I saw Oblivion in IMAX and was pretty blown away by the precision behind each individual shot. He creates sequences like he’s building a high-speed bullet train, not a slower, more bumpy train with twists and turns. It can be temporarily awe-inspiring, but I’ve never had the urge to go back and re-watch Oblivion. It’s an empty shell of a story.
The plot of “The Dig” is somewhat ludicrous. It features two janitors who look like LA models dressing up like janitors. They look totally out of place and their employers should be skeptical of their motives. They look like the type of people who wouldn’t even put on a janitors uniform, let alone actually work as one. As it turns out, they are performing an inside job to steal the new Sony camera (clever!).
It’s fun to watch, though, as it’s basically just an excuse to show off the mighty prowess of the new Sony camera. Their are plenty of gliding, omniscient aerial shots, and some typical but beautiful helicopter shots of skyscrapers at night. You could count the cop car on the side of the road as one moment of decent tension, but the film is mainly a mystery involving two suspect janitors, not a Hitchcockian slow-burner.
The opening to Edgar Wright’s “Baby Driver” feels a bit braggadocios, a bit indulgent, and a bit too similar to a recent Apple commercial. All in one take, the opening tracking shot follows our main character, Baby, played by Ansel Elgort, as he walks freely through the streets, crossing roads, passing murals, and avoiding bystanders. Each set piece he walks by correlates with the words in the song he’s listening to with his signature earbuds, always at hand and usually blaring full volume.
It’s a clever opening, though very self-referential: “Shaun of the Dead” featured one of the greatest one take tracking shots ever with Simon Pegg’s character bumbling through his town, ignorant of the blood and zombies surrounding him as he yawns his way through the vacant streets. The movie slows down a bit after the opening street dance/music video, getting into the reality of Baby’s life as a getaway driver for low-life, high-stake criminals.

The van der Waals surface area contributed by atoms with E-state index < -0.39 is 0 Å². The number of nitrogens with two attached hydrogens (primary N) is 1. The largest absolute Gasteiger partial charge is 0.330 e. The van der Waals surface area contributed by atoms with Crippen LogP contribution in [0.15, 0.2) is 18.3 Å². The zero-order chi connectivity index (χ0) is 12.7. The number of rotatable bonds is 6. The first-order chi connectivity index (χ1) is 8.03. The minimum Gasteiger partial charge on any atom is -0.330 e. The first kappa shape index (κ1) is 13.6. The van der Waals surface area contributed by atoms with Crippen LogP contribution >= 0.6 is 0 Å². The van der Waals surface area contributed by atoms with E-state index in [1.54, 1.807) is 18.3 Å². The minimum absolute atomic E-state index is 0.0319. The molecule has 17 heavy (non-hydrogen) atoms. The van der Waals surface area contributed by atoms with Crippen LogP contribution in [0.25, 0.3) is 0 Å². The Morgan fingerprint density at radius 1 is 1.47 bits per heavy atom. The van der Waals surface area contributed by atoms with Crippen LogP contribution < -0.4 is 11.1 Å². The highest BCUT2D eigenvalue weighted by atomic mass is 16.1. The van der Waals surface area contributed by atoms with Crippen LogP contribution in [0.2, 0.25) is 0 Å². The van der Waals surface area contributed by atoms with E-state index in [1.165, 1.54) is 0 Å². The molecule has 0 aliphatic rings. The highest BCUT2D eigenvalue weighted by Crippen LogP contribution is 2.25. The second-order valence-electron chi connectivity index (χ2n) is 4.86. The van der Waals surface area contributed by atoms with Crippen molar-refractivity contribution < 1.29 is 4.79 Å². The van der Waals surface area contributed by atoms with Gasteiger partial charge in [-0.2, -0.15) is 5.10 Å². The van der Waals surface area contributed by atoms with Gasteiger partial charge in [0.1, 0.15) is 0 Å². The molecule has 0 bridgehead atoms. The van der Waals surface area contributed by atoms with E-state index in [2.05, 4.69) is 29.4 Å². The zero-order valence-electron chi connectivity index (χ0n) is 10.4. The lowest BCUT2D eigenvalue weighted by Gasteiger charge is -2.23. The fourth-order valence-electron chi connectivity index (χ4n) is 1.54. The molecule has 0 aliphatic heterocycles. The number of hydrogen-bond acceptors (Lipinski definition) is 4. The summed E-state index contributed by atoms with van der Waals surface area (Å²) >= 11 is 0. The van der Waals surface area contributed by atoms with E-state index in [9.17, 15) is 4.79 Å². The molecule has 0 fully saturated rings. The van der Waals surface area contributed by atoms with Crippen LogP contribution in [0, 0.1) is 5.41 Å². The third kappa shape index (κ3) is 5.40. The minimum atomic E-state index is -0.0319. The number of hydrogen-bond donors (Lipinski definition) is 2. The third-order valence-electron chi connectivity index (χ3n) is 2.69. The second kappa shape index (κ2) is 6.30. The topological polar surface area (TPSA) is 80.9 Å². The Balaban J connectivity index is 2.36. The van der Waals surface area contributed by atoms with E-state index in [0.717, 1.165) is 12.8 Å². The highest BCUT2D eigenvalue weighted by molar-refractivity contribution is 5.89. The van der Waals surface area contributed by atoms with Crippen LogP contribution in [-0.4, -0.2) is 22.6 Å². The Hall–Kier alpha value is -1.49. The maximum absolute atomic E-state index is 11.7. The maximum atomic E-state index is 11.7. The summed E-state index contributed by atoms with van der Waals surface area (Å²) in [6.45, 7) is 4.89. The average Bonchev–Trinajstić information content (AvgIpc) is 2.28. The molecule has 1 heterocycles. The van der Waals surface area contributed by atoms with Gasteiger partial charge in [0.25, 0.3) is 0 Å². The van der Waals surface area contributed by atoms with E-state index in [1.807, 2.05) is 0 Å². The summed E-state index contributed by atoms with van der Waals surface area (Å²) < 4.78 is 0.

The leader of the operation is Doc, played smugly by Kevin Spacey. Jamie Foxx plays the confrontational character, even having a line in the movie commenting about the crazy position being filled already, by him. Jon Hamm plays a more sedated role as Buddy, another member of the crew; he wants to get the job done and get out of town with his girlfriend as soon as possible.
Baby drives as a result of a traumatic childhood experience involving a car wreck and the death of his mother. He has permanent ringing issues in his ears as a result of the accident, hence the constant music. The soundtrack is the lifeblood of the movie: the characters question it constantly, but when the music starts, Baby switches gears and turns into an 11th grade version of Ryan Gosling in “Drive”. He’s slick and intelligent, knowing the routes by heart, able to intuitively escape from seemingly inescapable scenarios.
Lily James plays Deborah, a young girl that works as a waitress at the diner where Baby’s mother used to wait tables. He’s a regular at the diner and soon garners her attention with a few of his songs and some friendly conversation. They have a runaway vibe throughout, though their relationship can’t be entirely filled out due to his responsibilities to Doc as the whiz-kid driver.
The movie has a lot of heart and clearly a lot of passion for the art of fast-speed driving. The coordination that had to happen to clear the roads and perform the spinning, sliding car donuts must have been exhausting. “Baby Driver” is an exhilarating chase movie made by one of the most inventive action directors of the decade.
The greatest moments of “The Magnificent Seven” aren’t the scenes where all the magnificent’s are sitting around, talking about their magnificent adventures. Movies should show, not tell, and I agree. But if you aren’t willing to show a characters journey, their past, their present state in the world, then you’ve got to try to tell us a little bit about them.
Cowboys talk in gravely, deep-voiced mumbles, I understand. But not all of them. Josh Faraday, the alcoholic magician played by Chris Pratt (or is it just Chris Pratt played by Chris Pratt?), has a lot to say. The quiet one, Chisolm, played by Denzel Washington, talks and acts as if he were living in an entirely different cinematic universe, a slow-burn, darkly-lit drama photographed by Roger Deakins.
Luckily for Chisolm, he isn’t required to interact a whole lot with this ensemble, other than the obligatory assembling and introductions of the squad. We’ve got 7 here? One, two, three…I count six. Never mind, the seventh is standing over there, as Pratt’s character says in the beginning of the film, “Oh, good, we’ve got a Mexican!”
On-screen diversity is a hot topic in Hollywood and they’ve responded, if not in any dramatic way. They’re learning that people don’t just want diverse characters, they want actual characters. You know, a person with a motive other than revenge or a skill unrelated to their culture.
The Chinese cowboy, Billy Rocks, played by Lee Byung-hun, is very skilled at throwing all sorts of sharp, metallic weapons, even his own hair-pin. It’s typical to cast a Chinese man as the prototypical knife-thrower (with a twist, albeit), but at least his stereotype isn’t dull. Billy actually rocks. He’s a quiet character but arguably the most entertaining of them all.